Friday, August 19, 2016
The Phantom Ship by Elliott O'Donnell 1911
The Phantom Ship by Elliott O'Donnell 1911
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From time to time, one still hears of a phantom ship being seen, in various parts of the world. Sometimes it is in the Straits of Magellan, vainly trying to weather the Horn; sometimes in the frozen latitudes of the north, steering its way in miraculous fashion past monster icebergs; sometimes in the Pacific, sometimes in the Atlantic, and only the other day I heard of its being seen off Cornwall. The night was dark and stormy, and lights being suddenly seen out at sea as of a vessel in distress, the lifeboat was launched. On approaching the lights, it was discovered that they proceeded from a vessel that mysteriously vanished as soon as the would-be rescuers were within hailing. Much puzzled, the lifeboat men were about to return, when they saw the lights suddenly reappear to leeward. On drawing near to them, they again disappeared, and were once more seen right out to sea. Utterly nonplussed, and feeling certain that the elusive bark must be the notorious phantom ship, the lifeboat men abandoned the pursuit, and returned home.
A fisherman of the same town—the town to which the lifeboat that had gone to the rescue of the phantom ship belonged—told me, when I was out with him one evening in his boat, that one of the oldest inhabitants of the place had on one occasion, when the phantom ship visited the bay, actually got his hands on her gunwales before she melted away, and he narrowly escaped pitching headlong into the sea. Though the weather was then still and warm, the yards of the ship, which were coated with ice, flapped violently to and fro, as if under the influence of some mighty wind. The appearance of the phenomenon was followed, as usual, by a catastrophe to one of the local boats.
I very often sound sailors as to whether they have ever come across this ominous vessel, and sometimes hear very enthralling accounts of it. An old sea captain whom I met on the pier at Southampton, in reply to my inquiry, said: "Yes! I have seen the phantom ship, or at any rate a phantom ship, once—but only once. It was one night in the fifties, and we were becalmed in the South Pacific about three hundred miles due west of Callao. It had been terrifically hot all day, and, only too thankful that it was now a little cooler, I was lolling over the bulwarks to get a few mouthfuls of fresh air before turning into my berth, when one of the crew touched me on the shoulder, and ejaculating, 'For God's sake——' abruptly left off. Following the direction of his glaring eyes, I saw to my amazement a large black brig bearing directly down on us. She was about a mile off, and, despite the intense calmness of the sea, was pitching and tossing as if in the roughest water. As she drew nearer I was able to make her out better, and from her build—she carried two masts and was square-rigged forward and schooner-rigged aft—as well as from her tawdry gilt figurehead, concluded she was a hermaphrodite brig of, very possibly, Dutch nationality. She had evidently seen a great deal of rough weather, for her foretopmast and part of her starboard bulwarks were gone, and what added to my astonishment and filled me with fears and doubts was, that in spite of the pace at which she was approaching us and the dead calmness of the air, she had no other sails than her foresail and mainsail, and flying-jib.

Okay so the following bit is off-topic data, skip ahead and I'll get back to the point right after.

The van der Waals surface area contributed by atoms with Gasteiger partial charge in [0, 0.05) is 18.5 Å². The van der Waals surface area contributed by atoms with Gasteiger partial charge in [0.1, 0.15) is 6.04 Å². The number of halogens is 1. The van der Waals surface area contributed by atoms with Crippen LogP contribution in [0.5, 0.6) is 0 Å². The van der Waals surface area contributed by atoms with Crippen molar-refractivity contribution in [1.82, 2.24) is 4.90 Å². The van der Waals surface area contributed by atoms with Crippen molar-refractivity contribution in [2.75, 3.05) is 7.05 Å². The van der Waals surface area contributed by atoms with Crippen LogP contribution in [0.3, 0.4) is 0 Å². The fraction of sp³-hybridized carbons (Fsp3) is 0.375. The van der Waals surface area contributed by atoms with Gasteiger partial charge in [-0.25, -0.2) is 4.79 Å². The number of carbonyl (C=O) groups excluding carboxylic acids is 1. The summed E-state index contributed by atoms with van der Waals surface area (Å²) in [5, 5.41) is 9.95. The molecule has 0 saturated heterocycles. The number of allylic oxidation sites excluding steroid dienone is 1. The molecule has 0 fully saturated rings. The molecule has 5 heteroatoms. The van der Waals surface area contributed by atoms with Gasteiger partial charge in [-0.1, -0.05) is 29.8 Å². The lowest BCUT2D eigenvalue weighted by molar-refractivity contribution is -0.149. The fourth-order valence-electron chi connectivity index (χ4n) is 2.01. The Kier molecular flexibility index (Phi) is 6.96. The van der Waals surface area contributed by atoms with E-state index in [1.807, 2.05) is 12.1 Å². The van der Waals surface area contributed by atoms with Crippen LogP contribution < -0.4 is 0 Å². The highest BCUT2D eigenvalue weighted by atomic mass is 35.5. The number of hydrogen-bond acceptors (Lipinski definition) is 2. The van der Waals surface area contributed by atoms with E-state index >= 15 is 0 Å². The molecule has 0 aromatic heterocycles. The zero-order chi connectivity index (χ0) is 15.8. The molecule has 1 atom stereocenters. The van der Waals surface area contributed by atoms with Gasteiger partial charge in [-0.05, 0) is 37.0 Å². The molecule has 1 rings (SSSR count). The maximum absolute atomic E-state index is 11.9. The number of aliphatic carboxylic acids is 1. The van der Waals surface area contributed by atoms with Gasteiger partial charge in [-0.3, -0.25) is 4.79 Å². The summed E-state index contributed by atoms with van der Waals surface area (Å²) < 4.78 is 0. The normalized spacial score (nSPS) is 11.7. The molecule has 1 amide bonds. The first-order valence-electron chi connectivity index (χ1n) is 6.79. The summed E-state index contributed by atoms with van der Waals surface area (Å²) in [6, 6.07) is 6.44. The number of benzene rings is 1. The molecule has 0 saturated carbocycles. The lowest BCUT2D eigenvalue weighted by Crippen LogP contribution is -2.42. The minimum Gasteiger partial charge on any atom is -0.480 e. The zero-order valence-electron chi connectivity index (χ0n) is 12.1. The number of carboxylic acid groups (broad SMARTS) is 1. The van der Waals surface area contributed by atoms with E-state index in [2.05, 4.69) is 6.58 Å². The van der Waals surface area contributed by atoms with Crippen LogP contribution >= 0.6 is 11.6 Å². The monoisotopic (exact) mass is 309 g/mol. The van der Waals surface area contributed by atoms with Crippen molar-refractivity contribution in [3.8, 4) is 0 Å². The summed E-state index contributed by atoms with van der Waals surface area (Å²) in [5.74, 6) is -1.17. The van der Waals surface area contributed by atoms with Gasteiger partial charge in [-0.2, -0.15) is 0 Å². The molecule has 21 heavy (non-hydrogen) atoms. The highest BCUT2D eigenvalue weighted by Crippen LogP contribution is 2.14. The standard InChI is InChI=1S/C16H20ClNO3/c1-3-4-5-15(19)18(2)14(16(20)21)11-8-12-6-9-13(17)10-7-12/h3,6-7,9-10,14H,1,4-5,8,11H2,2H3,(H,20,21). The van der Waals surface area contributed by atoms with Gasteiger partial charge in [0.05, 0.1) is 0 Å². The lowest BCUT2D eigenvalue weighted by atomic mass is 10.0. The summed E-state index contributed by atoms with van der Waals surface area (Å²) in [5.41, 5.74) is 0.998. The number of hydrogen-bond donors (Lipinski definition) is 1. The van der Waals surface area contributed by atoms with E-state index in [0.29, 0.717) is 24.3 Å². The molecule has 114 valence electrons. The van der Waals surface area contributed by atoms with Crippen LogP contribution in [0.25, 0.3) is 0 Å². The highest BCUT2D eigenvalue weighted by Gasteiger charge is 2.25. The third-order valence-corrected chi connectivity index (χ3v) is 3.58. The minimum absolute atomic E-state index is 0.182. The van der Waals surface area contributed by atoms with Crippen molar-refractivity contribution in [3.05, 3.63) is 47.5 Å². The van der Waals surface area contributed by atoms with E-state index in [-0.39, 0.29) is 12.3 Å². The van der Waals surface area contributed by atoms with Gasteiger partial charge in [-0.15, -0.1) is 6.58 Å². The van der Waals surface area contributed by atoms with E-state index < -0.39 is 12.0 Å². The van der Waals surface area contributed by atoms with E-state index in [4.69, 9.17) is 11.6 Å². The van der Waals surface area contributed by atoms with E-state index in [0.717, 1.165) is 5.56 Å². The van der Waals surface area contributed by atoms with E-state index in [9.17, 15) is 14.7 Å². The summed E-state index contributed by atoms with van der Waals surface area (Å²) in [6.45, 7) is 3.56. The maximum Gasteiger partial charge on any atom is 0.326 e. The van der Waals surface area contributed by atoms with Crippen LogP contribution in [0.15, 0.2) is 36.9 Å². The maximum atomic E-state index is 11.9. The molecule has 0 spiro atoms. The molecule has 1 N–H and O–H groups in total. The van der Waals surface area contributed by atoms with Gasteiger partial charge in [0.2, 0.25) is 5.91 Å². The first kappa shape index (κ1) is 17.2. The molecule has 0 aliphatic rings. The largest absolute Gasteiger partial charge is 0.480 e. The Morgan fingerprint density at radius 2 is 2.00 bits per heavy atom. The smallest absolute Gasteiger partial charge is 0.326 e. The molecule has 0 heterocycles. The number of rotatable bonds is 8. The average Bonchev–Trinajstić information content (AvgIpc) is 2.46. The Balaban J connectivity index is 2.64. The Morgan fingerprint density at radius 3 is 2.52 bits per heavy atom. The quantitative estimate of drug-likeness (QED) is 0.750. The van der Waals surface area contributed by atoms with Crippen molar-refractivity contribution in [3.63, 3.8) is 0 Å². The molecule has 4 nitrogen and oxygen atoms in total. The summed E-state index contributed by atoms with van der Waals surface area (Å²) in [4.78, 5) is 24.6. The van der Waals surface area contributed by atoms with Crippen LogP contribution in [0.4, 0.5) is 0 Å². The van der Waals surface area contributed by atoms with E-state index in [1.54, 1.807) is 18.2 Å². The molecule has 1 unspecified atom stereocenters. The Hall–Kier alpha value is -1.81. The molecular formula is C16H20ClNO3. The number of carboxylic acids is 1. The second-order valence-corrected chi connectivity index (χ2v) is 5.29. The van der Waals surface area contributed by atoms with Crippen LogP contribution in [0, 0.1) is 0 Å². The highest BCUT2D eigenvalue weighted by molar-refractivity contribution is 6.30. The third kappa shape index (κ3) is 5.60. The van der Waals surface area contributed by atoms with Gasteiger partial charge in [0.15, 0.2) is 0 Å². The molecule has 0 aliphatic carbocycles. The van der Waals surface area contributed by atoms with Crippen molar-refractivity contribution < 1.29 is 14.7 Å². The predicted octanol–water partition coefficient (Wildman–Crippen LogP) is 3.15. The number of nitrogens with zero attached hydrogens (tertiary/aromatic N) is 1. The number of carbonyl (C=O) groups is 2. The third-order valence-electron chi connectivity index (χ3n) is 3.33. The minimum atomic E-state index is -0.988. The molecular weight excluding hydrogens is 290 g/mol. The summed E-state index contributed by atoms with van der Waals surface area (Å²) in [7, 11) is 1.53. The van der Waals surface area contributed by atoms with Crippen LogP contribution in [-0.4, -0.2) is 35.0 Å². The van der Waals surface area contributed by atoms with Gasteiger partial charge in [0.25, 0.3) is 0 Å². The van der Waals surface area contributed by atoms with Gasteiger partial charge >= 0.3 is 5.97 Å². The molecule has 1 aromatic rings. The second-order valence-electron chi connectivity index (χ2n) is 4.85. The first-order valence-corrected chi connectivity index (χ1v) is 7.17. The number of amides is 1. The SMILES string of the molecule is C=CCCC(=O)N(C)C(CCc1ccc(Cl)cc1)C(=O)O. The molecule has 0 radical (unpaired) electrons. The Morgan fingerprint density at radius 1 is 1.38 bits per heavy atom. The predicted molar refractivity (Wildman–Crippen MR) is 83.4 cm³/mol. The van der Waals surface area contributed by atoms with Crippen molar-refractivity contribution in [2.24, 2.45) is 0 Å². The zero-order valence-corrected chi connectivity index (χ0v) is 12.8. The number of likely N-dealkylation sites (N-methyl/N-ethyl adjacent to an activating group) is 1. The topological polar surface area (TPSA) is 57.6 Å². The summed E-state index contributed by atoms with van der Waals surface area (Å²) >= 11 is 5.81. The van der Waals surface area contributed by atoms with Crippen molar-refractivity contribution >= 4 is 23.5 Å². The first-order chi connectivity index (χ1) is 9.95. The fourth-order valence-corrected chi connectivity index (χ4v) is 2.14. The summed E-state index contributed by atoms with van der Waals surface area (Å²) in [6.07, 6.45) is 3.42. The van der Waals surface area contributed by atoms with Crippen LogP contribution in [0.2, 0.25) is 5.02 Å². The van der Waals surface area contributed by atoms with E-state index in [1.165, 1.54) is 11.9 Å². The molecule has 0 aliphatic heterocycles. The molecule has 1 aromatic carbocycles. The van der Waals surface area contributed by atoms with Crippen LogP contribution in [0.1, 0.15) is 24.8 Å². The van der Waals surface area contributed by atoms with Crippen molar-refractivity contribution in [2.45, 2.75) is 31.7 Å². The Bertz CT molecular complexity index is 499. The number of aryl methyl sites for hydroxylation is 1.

"By this time all of our crew were on deck, and the skipper and the second mate took up their positions one on either side of me, the man who had first called my attention to the strange ship, joining some other seamen near the forecastle. No one spoke, but, from the expression in their eyes and ghastly pallor of their cheeks, it was very easy to see that one and all were dominated by the same feelings of terror and suspicion. Nearer and nearer drew the brig, until she was at last so close that we could perceive her crew—all of whom, save the helmsman, were leaning over the bulwarks—grinning at us. Never shall I forget the horror of those grins. They were hideous, meaningless, hellish grins, the grins of corpses in the last stage of putrefaction. And that is just what they were—all of them—corpses, but corpses possessed by spirits of the most devilish sort, for as we stared, too petrified with fear to remove our gaze, they nodded their ulcerated heads and gesticulated vehemently. The brig then gave a sudden yaw, and with that motion there was wafted a stink—a stink too damnably foul and rotten to originate from anywhere, save from some cesspool in hell. Choking, retching, and all but fainting, I buried my face in the skipper's coat, and did not venture to raise it, till the far-away sounds of plunging and tossing assured me the cursed ship had passed. I then looked up, and was just in time to catch a final glimpse of the brig, a few hundred yards to leeward, (she had passed close under our stern) before her lofty stern rose out of the water, and, bows foremost, she plunged into the stilly depths and we saw her no more. There was no need for the skipper to tell us that she was the phantom ship, nor did she belie her sinister reputation, for within a week of seeing her, yellow fever broke out on board, and when we arrived at port, there were only three of us left."